I have seen this quote from Dr. King a lot lately: “The arc of history bends toward justice.” Wonderful quote. Our vision of the future should be formed by hope.
But here are a few other quotes from Dr. King we must remember:
“We know through painful experience that freedom is never voluntarily given by the oppressor; it must be demanded by the oppressed.”
“[It is] a tragic misconception of time, [a] strangely rational notion that there is something in the very flow of time that will inevitably cure all ills. Actually, time itself is neutral; it can be used either destructively or constructively.”
“Human progress never rolls in on wheels of inevitability; it comes through the tireless efforts of men willing to be co-workers with God, and without this ‘hard work, time itself becomes an ally of the forces of social stagnation. We must use time creatively, in the knowledge that the time is always ripe to do right.”
“So the question is not whether we will be extremists, but what kind of extremists we will be. Will we be extremists for hate or for love? Will we be extremists for the preservation of injustice or for the extension of justice?”
Freedom is a constant struggle. We must never forget that. And we must never stop struggling to gain and maintain freedom for those who suffer injustice, because:
“Injustice anywhere is a threat to justice everywhere.”
39 Then Jesus told him, “I entered this world to render judgment—to give sight to the blind and to show those who think they see that they are blind.”
40 Some Pharisees who were standing nearby heard him and asked, “Are you saying we’re blind?”
41 “If you were blind, you wouldn’t be guilty,” Jesus replied. “But you remain guilty because you claim you can see. 10.1 I tell you the truth, anyone who sneaks over the wall of a sheepfold, rather than going through the gate, must surely be a thief and a robber! 2 But the one who enters through the gate is the shepherd of the sheep. 3 The gatekeeper opens the gate for him, and the sheep recognize his voice and come to him. He calls his own sheep by name and leads them out. 4 After he has gathered his own flock, he walks ahead of them, and they follow him because they know his voice. 5 They won’t follow a stranger; they will run from him because they don’t know his voice.”
6 Those who heard Jesus use this illustration didn’t understand what he meant, 7 so he explained it to them: “I tell you the truth, I am the gate for the sheep. 8 All who came before me were thieves and robbers. But the true sheep did not listen to them. 9 Yes, I am the gate. Those who come in through me will be saved. They will come and go freely and will find good pastures. 10 The thief’s purpose is to steal and kill and destroy. My purpose is to give them a rich and satisfying life.”
If you are keeping up with this every day, you probably noticed that I reposted the last few verses of chapter 9 here even though those were part of yesterday’s reading. I did that because chapter 10 does not indicate a shift in scene or audience. Jesus is still talking to the religious leaders, and the healed man, and probably some of his other followers. It’s usually important to keep in mind who is present in a Gospel scene (and remember, the chapter and verse divisions were added in much later; no break in the text is indicated between 9.41 and 10.1) and the full context of what is being discussed.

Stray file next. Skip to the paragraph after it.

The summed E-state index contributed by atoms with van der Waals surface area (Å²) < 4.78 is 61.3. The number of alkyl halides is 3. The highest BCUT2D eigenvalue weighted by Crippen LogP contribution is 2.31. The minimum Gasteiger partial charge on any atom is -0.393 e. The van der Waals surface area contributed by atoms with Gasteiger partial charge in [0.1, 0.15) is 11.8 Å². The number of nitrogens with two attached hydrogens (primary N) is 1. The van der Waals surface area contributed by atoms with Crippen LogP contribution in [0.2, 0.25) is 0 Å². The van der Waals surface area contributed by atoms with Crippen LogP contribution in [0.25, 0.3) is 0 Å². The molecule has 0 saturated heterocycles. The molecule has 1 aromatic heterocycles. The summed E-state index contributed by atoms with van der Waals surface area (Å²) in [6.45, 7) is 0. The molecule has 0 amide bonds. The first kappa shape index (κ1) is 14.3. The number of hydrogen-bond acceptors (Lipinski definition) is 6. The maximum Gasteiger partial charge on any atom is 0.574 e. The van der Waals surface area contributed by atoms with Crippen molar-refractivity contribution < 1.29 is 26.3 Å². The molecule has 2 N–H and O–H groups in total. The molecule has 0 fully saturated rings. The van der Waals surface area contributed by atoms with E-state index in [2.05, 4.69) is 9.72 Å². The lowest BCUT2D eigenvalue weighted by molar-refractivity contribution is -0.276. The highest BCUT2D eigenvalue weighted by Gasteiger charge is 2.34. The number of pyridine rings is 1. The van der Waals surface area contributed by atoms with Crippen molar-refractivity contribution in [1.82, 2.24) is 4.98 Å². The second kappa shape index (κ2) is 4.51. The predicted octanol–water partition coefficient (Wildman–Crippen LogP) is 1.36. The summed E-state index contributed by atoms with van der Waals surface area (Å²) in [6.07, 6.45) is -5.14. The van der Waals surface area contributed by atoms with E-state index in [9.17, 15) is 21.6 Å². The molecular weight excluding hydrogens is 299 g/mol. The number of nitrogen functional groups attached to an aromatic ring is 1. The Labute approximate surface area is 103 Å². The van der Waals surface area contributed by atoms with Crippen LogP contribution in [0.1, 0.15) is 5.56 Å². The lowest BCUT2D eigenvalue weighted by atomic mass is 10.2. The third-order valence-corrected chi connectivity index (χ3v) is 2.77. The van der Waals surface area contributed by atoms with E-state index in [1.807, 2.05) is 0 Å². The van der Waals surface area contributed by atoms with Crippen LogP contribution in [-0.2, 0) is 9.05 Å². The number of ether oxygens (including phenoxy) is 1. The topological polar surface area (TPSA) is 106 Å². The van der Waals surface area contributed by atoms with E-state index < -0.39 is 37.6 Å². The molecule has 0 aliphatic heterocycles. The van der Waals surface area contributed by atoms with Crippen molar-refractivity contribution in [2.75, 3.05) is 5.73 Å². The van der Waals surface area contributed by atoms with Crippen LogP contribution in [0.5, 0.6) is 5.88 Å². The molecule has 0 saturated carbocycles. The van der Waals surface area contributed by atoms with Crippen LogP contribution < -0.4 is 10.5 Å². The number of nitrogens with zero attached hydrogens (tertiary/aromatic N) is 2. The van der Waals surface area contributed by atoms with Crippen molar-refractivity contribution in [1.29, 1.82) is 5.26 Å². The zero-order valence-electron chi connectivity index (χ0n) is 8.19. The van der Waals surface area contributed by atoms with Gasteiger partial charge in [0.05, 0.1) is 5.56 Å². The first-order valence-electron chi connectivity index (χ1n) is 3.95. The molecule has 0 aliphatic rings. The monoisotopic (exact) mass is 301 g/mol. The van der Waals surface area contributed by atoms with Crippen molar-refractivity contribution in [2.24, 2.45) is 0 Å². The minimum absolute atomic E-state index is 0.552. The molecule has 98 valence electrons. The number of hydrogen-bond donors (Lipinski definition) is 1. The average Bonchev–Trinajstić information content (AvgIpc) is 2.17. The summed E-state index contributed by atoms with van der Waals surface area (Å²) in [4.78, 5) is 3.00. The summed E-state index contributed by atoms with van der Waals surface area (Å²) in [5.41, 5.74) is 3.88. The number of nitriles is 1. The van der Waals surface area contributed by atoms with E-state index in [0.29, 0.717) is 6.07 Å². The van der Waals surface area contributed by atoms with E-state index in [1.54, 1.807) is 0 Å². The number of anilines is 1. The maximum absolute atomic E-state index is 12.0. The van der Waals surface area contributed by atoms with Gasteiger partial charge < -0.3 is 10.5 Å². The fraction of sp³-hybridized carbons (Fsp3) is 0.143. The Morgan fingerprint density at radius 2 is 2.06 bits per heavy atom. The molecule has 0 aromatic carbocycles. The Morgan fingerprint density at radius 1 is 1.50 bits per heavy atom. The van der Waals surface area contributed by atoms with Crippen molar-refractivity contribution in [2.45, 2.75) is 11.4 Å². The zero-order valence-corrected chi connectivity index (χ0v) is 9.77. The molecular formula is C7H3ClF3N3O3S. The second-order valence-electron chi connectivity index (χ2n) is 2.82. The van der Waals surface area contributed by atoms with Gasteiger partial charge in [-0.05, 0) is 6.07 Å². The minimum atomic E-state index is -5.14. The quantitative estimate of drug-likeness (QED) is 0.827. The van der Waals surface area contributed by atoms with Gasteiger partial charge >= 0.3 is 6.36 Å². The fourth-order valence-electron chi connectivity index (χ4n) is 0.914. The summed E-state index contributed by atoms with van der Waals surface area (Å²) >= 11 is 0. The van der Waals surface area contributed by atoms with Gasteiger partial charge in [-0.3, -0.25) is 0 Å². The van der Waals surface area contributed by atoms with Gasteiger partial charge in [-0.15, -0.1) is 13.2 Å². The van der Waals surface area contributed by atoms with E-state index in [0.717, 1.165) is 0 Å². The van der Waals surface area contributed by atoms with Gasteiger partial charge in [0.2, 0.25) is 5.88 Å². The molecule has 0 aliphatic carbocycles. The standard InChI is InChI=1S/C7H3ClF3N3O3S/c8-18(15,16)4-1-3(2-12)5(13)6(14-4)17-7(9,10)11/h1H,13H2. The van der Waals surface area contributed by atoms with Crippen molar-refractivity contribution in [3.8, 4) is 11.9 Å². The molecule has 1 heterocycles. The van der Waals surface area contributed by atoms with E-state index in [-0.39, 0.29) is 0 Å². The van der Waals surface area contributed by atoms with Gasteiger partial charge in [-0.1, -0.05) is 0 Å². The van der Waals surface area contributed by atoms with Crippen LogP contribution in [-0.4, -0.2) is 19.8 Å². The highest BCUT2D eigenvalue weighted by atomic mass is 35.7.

The second thing to notice here is that Jesus identifies himself as the gate. Older commentaries identify the gatekeeper of v.3 as the Holy Spirit, who leads us to the gate. Jesus will say more about his role as the shepherd tomorrow. But for now, let’s focus on what we have for sure in this passage: Jesus calls himself the gate. The thing that controls access, governs the flow of traffic, marks the entry point, and protects from those who steal, kill, and destroy. I think the metaphor Jesus uses of himself here reinforces what we saw with the blind man in chapter 9. We tend to think of coming to Jesus something like a vetting process, where a person has to agree to think certain things, to stop doing certain things, and then perform certain acts to gain access to the community of faith (we call this a “bounded set” approach to faith). As we observed last week, Jesus grants the blind man immediate access, skipping or reordering the steps we think are essential.
The very first thing Jesus had the man do was baptize himself and at that same moment he received a miraculous healing he did not ask for or believe was going to happen. From there, we saw the healed man progressively embrace faith in Jesus, but he went through that process after Jesus had granted him entrance and we could argue he came to faith because Jesus gave him such radical access. The idea of Jesus being the gate is the perhaps the ultimate symbol of a centered set approach because entering the gate is the very beginning point, not a destination or even some high point along the way, but the very inception of a journey that is both toward Jesus and happening in Jesus at the same time. (It’s okay, this Christian thing is often existential like that.)